9 Only pre-registration therefore provides legal security that manufacturing or placing on the market can continue until the relevant registration deadline provided that the pre-registered substance fulfils the conditions of Article 3(20) of REACH. Although the pre-registration period as well as the first deadline for late pre-registration have already passed there is still the possibility to benefit from late pre-registration for first time manufacturers and importers of recovered phase-in substances on their own or in a mixture or in the context of articles under certain conditions, as foreseen in Article 28(6) of REACH 15. Following pre-registration, registration may not be required because the substance(s) will eventually be registered by another registrant, enabling the recovery operator to benefit from the exemption of Article 2(7)(d) of REACH. Whenever a decision is taken to modify the end-of-waste status (whether at Community or national level), it is also possible to resort to late pre-registration as explained above under Article 28(6) of REACH. Recovery operators should however evaluate whether the end-of-waste status may change the registration deadline as for some materials the volume of recovered substance may be bigger than the primary production. Hence, as a consequence of this, recovery operators may have to register prior to the primary producers. Pre-registration may open communication with other manufacturers of the same substance. This gives recovery operators access to the contact information of other manufacturers of the substance and, if they so wish, a possibility to contribute to the SIEF discussions. Pre-registration will also allow recovery operators to participate in the discussion on the sameness of substances and to demonstrate the sameness of their substance so that they can join the SIEF. Another benefit of involvement of recovery operators in the SIEFs is that their participation facilitates the development of correct exposure scenarios for handling materials at the end-of-life stage and identification of differences and impacts (to the extent required) between primary and secondary production processes. Moreover, the SIEF may also be an opportunity to discuss access to safety information that recovery operators may need to benefit from the registration exemption and also for other obligations they may have under REACH Registration status of substances (section 2.5) and availability of information (section 2.3.2). It should be noted that pre-registering a recovered material as a UVCB (instead of single substances with impurities) may make it more difficult to benefit from the exemption under Article 2(7)(d) of REACH at a later stage (section 2.2.3) Registration In the same way as any other substance falling under the scope of REACH, recovered substances are, in principle, subject to REACH registration requirements. The legal entity performing the final recovery should check whether the recovered substance is exempt from registration because it is listed in Annex IV or covered by Annex V of REACH. Examples of such recovered substances are mentioned in Appendix 1 of this guidance. If such exemptions do not apply, Article 2(7)(d) of REACH provides an exemption for recovered substances under certain conditions. These provisions are further explained in section 2.3. In order to ensure compliance with these provisions, the following issues should be taken into 15 Legal entities may pre-register after 1 December 2008 if they are: - manufacturing or importing phase-in substances (on their own or in a mixture) after 1 December 2008 in quantities of 1 tonne or more per year and be able to prove that you are doing this for the first time; or - producing or importing articles with an intended release of substances after 1 December 2008 in quantities of 1 tonne or more per year and are able to prove that you are doing this for the first time If this is the case, the following deadlines for pre-registration apply: - At the latest six months after manufacturing or importing exceeds the one-tonne threshold; and - At least 12 months before the relevant transitional deadline for registration. In this context, the manufacture or import for the first time means for the first time after the entry into force of REACH (1 June 2007). 4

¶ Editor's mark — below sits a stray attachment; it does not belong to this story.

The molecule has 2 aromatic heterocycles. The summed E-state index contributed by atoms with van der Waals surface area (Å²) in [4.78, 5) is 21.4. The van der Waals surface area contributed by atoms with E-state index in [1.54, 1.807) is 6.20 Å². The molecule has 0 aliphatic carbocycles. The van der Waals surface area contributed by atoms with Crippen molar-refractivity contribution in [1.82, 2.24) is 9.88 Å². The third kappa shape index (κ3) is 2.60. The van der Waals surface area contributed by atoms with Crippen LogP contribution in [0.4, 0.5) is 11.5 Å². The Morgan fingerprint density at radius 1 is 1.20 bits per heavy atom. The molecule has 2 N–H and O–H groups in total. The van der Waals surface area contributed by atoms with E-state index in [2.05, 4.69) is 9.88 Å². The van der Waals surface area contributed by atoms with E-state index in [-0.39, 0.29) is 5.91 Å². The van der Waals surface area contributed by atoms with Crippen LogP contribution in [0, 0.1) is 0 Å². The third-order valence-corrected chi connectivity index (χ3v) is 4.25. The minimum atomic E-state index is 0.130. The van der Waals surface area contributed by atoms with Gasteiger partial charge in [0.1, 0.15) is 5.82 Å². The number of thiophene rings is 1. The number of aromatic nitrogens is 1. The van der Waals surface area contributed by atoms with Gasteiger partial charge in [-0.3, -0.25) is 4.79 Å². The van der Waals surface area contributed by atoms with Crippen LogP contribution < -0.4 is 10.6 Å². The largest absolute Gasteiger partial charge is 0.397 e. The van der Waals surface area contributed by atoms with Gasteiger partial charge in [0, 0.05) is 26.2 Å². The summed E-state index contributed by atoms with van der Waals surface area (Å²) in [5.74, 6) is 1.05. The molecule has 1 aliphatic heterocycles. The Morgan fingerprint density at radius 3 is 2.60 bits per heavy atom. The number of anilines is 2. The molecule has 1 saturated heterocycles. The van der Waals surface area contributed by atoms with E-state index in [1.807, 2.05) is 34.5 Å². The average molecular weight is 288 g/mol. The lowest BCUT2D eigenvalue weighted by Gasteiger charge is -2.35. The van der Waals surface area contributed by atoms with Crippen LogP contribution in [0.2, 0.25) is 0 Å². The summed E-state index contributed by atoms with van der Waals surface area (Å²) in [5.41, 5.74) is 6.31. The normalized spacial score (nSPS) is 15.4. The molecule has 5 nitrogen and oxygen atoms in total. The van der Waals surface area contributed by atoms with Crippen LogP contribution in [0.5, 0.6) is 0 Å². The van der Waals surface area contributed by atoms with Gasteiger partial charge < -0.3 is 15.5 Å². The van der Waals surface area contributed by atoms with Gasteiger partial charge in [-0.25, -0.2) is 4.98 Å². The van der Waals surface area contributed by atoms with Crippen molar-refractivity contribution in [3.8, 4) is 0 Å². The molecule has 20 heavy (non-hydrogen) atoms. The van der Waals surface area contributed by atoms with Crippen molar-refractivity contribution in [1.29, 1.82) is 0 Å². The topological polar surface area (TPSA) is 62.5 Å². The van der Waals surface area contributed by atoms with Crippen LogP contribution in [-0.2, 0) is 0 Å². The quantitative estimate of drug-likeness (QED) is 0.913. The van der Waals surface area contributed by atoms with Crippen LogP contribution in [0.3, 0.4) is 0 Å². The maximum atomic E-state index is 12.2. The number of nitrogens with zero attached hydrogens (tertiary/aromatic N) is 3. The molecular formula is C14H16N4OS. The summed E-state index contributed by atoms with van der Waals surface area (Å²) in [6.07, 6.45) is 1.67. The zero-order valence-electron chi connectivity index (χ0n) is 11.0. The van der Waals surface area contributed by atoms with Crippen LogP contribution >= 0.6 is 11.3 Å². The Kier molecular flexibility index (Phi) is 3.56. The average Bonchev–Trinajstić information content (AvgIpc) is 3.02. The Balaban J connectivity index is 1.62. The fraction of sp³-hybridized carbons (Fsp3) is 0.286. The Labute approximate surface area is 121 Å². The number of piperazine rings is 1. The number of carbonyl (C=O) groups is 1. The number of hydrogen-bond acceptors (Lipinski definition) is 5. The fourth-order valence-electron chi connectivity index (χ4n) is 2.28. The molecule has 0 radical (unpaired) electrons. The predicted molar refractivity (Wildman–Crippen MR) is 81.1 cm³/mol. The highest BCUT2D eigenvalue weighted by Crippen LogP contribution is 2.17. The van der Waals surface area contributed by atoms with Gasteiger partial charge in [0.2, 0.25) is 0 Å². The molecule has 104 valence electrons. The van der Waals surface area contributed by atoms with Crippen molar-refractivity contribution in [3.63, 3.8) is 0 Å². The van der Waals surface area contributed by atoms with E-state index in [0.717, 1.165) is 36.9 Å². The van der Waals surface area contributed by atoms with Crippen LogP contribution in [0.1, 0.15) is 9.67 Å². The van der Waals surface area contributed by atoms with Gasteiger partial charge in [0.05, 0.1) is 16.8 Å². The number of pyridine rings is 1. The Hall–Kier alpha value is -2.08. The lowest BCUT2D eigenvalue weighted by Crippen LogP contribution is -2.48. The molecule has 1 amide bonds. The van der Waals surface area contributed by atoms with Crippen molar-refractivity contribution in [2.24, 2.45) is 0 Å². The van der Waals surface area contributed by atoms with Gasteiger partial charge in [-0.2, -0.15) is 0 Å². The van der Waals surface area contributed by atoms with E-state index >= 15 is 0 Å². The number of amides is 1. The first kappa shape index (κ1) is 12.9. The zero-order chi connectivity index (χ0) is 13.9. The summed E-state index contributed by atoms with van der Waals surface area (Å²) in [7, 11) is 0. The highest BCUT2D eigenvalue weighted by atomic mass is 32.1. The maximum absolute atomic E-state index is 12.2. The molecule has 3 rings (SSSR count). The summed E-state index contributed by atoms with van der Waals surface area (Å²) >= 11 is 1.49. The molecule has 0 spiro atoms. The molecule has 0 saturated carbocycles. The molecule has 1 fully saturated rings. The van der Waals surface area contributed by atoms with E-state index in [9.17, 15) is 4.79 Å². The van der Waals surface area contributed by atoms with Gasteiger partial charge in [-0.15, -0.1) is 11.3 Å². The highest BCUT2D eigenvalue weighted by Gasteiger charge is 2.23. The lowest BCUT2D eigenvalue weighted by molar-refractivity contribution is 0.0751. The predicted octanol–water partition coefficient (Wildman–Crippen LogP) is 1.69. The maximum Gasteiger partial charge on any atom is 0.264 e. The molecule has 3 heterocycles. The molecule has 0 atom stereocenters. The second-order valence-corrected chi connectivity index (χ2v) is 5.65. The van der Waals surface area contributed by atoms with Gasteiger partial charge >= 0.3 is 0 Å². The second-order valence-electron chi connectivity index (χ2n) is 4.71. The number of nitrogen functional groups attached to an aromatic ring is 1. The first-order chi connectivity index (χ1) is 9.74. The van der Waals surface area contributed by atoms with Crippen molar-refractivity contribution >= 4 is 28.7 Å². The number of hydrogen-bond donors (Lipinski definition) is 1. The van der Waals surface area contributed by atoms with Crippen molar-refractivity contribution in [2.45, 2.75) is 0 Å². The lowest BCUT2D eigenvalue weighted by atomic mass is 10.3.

10 account with respect to the general REACH registration requirements which, in principle, also apply to the recovered substance Is recovery a manufacturing process under REACH? As already discussed above, waste material after ceasing to be waste, can be considered as a substance on its own, as a mixture containing two or more substances, or as an article. Consequently, it needs to be clarified whether recovery is a continuation of the use of the originally registered substance and if this is not the case, then, secondly, whether it is manufacturing that transforms waste into one or several substances as such, in a mixture or in an article again. The life-cycle and supply chain of the original substance ends with the waste stage. If waste ceases to be waste, a new life-cycle of the substances starts. The recovery process focuses on recovery of the substance from that waste. Therefore, in any event and by definition, recovery cannot be a use 16. Article 3(8) of REACH defines manufacturing as production or extraction of substances in the natural state. Substances that have undergone a chemical modification during the waste and recovery process (e.g. certain slags such as steel slag that is weathered, fly ash, creation of methane during feedstock recycling of polymers) clearly fulfil this definition. Some recovery processes resulting in recovered substances however do not modify the chemical composition of substances (in particular mechanical processing or recycling, e.g. sorting, separation, de-pollution, homogenisation and treatment to modify the macro structure of the material such as crushing (aggregates), cutting, shredding (metal scrap), granulating (plastic waste) and grinding materials, re-melting them without chemical modification). For the sake of consistency and enforceability of the approach, all forms of recovery, including mechanical processing, are considered as a manufacturing process whenever, after having undergone one or several recovery steps, they result in the generation of one or several substances as such or in a mixture or in an article that have ceased to be waste Identification of the recovered substance To benefit from the exemption contained in Article 2(7)(d) of REACH, an identity needs to be assigned to the recovered substances. In the same way as for other substances subject to registration under REACH, the name and corresponding data that sufficiently identify a recovered substance need to be available. Section 2 identification of the substance of Annex VI to REACH lists the information considered to be sufficient for correct identification and naming of the substance 17. This information includes in principle the IUPAC name and/or any other chemical identifier, the molecular and structural formula, the composition and analytical data (including normally spectral and chromatographic data) of the substance. Due to the variable input of the composition of the waste stream from which the substances are recovered, or due to the fact that often substances in mixtures and not substances as such are recovered from waste, it might not always be possible to produce such analytical data for each recovered substance. Whenever this is the case, it shall be clearly stated and argued which other data are sufficient to justify the identity of the recovered substance(s). Information that is 16 Article 3(24) defines use as any processing, formulation, consumption, storage, keeping, treatment, filling into containers, transfer from one container to another, mixing, production of an article or any other utilisation. 17 Guidance for identification and naming of substances under REACH is available at: 5